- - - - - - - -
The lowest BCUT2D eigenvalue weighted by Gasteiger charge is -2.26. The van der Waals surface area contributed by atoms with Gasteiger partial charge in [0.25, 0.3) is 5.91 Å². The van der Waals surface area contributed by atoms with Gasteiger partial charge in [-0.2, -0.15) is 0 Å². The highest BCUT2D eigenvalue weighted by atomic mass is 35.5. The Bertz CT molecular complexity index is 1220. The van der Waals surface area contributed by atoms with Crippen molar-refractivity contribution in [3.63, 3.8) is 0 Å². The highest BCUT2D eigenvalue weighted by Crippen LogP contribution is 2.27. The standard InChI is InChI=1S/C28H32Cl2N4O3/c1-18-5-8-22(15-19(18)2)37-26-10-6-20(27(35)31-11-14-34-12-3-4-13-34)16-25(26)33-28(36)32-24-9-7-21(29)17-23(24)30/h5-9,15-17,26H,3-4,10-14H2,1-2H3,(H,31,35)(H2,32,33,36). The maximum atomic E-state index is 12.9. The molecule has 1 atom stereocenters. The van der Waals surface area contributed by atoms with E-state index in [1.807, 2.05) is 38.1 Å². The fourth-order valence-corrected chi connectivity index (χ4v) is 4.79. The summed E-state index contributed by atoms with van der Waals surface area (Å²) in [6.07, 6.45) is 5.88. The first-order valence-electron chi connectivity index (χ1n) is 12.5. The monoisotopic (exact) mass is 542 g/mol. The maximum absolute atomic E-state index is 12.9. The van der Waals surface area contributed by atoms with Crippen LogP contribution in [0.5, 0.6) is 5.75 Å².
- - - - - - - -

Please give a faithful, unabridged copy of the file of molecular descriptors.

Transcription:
The lowest BCUT2D eigenvalue weighted by Gasteiger charge is -2.26. The van der Waals surface area contributed by atoms with Gasteiger partial charge in [0.25, 0.3) is 5.91 Å². The van der Waals surface area contributed by atoms with Gasteiger partial charge in [-0.2, -0.15) is 0 Å². The highest BCUT2D eigenvalue weighted by atomic mass is 35.5. The Bertz CT molecular complexity index is 1220. The van der Waals surface area contributed by atoms with Crippen molar-refractivity contribution in [3.63, 3.8) is 0 Å². The highest BCUT2D eigenvalue weighted by Crippen LogP contribution is 2.27. The standard InChI is InChI=1S/C28H32Cl2N4O3/c1-18-5-8-22(15-19(18)2)37-26-10-6-20(27(35)31-11-14-34-12-3-4-13-34)16-25(26)33-28(36)32-24-9-7-21(29)17-23(24)30/h5-9,15-17,26H,3-4,10-14H2,1-2H3,(H,31,35)(H2,32,33,36). The maximum atomic E-state index is 12.9. The molecule has 1 atom stereocenters. The van der Waals surface area contributed by atoms with E-state index in [1.807, 2.05) is 38.1 Å². The fourth-order valence-corrected chi connectivity index (χ4v) is 4.79. The summed E-state index contributed by atoms with van der Waals surface area (Å²) in [6.07, 6.45) is 5.88. The first-order valence-electron chi connectivity index (χ1n) is 12.5. The monoisotopic (exact) mass is 542 g/mol. The maximum absolute atomic E-state index is 12.9. The van der Waals surface area contributed by atoms with Crippen LogP contribution in [0.5, 0.6) is 5.75 Å².